Easy to Follow Guide to Your End of Lease Options

So, the end of your lease is finally coming. You might be wondering what the next steps are. There is no need to worry because we’ve collected some tips to help you decide what’s the best option for you at the end of your lease. Read through carefully to make the most out of your situation!

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Let’s Begin

First things first – you should start your research even 120 days before the end of the lease. Find your lease contract and inspect it carefully. You have probably forgotten it by now. The thing you need to find is the residual value. Sometimes it’s also called the lease-end value. This is a number that will help you determine whether you have equity, and it’s set in stone. It’s how much you can buy the car for at the end of the lease. Even if you don’t plan on buying your leased car, this is the number that determines whether you have equity, and that’s why you need to know it.

What’s the Real Value of Your Car?

Besides the residual value, there is one more important number you need to know. It is the true value of your vehicle. So, how do you find out the true value of your car? What you need to do is get an offer from a dealer. The trick is just to talk to a used car manager. Don’t talk to a salesperson because you will get a trade allowance, which can be manipulated. Ask him what he would pay for if you decided to sell it. There are many large used car dealers who have an easy process for making you an offer, so you can use that to your advantage.
There are several options you can choose at the end of your lease. The first one is to simply walk away from the lease. You’d owe a disposition fee, mileage charges if you’ve exceeded the limit, and wear and tear charges if you didn’t take good care of your car during the lease term. The other two are:

1. Buy Your Car
You can buy the vehicle you’ve been leasing. If you really love the car, this is a good option for you. Or you might just want to break out of the cycle of leasing. If you don’t buy it, the dealership has the next opportunity. If the dealership does not buy it either, it goes back to the leasing company, and they send it to the auction. If you buy it, there will be no fees or charges (except in Texas – they charge sales tax there because the law differs). Before buying, make sure to compare the residual value to its market value. If the buyout price is much lower than the average price, you’re getting a good deal.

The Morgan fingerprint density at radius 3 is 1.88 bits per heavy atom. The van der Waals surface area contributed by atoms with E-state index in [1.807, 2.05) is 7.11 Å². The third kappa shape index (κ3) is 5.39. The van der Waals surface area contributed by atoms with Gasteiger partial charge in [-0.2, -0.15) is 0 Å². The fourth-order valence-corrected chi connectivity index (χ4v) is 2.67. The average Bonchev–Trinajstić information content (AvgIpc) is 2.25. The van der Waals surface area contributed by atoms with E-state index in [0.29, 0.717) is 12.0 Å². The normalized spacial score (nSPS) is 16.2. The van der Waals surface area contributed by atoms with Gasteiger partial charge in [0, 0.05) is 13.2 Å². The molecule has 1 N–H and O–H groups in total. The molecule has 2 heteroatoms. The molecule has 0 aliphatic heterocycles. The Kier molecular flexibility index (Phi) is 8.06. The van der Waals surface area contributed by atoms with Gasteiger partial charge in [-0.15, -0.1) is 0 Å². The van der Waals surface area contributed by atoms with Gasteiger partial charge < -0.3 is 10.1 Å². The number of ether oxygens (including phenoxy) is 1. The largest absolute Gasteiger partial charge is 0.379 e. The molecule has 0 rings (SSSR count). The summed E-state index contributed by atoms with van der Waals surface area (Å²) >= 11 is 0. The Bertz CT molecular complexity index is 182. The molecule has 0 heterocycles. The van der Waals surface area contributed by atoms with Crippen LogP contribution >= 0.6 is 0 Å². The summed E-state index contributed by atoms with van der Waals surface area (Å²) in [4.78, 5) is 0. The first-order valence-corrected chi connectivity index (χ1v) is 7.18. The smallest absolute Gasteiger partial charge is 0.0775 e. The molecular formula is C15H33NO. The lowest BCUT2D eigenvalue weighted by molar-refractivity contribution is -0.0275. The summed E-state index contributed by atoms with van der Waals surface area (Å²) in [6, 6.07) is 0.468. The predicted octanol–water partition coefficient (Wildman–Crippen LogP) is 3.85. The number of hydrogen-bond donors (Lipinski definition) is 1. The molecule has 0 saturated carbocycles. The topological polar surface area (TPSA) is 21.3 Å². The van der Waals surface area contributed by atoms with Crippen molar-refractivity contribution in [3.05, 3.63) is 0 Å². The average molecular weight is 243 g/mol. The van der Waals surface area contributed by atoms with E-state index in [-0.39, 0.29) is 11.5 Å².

2. Trade the Vehicle In
Before doing this, it’s good to find out the trade-in value and to compare it to the residual value. If the trade-in value is much higher, you can trade in the vehicle, pay off the contract, and use that cash as a down payment toward your next car. You are not tied to the dealer you leased from; you can trade it in anywhere. You will avoid the disposition fee, mileage charges, and wear and tear if you decide to trade. Of course, it’s essential that you prepare for the trade-in. You need to gather all the necessary paperwork and clean up your car. It’s also good that you check if there are any repairs that need to be made.

Making the Right Choice

After getting the numbers you need, it’s time for you to decide what’s best for you. We’ll use three examples to help you out.

• A dealer wants to write a check for 20000$ for your car. Your residual value is 18000$. You have 2000$ in true equity belonging to you. You can use that money to reduce your next payment if you trade in the vehicle, or you can take the car to the dealership that was high bidder. They will pay it off ,and you’ll get 2000$. You can do whatever you want with them.
• In the opposite case, your residual value is 20000$, and your best deal is 18000$. You should walk away.
• In the final case, the numbers are the same. Then what’s best for you is to trade the car or sell it to avoid the end-of-lease charges.

Don’t Forget to Inform Yourself

It’s really important for you to do your research well. For example, in some states, the laws differ, so to sell your car, you’ll have to purchase it first. It’s like this in Texas and California. It basically means you must pay sales tax for your leased vehicle, and that can cut into or eliminate your equity.
Some companies won’t allow you to buy your leased vehicle within 120 days before the end of your lease. So inside those 120 days, you are required to return the vehicle and walk away. Your options are severely limited. That’s why you need to read the contract. You can call the lease company instead if that suits you better.

Good luck!

I’ve helped a friend of mine because I made her go through the process above. She was about to walk away from a low mileage Cadillac. She wanted to turn it in and lease an Infiniti instead. She ended up with 9000$ in equity she pocketed.
Will everyone have equity? Of course not. Many factors determine whether you are going to have equity or not, like what’s going on in the market, for example. It’s something that will play a huge role, and we can’t influence that. A ton of leases will be ending soon because of the high used car prices thanks to the COVID-19 crisis.
No matter what kind of car you have or where you are located, it’s vital for you to know where you stand before you end your lease. Use the information from this article to your advantage!

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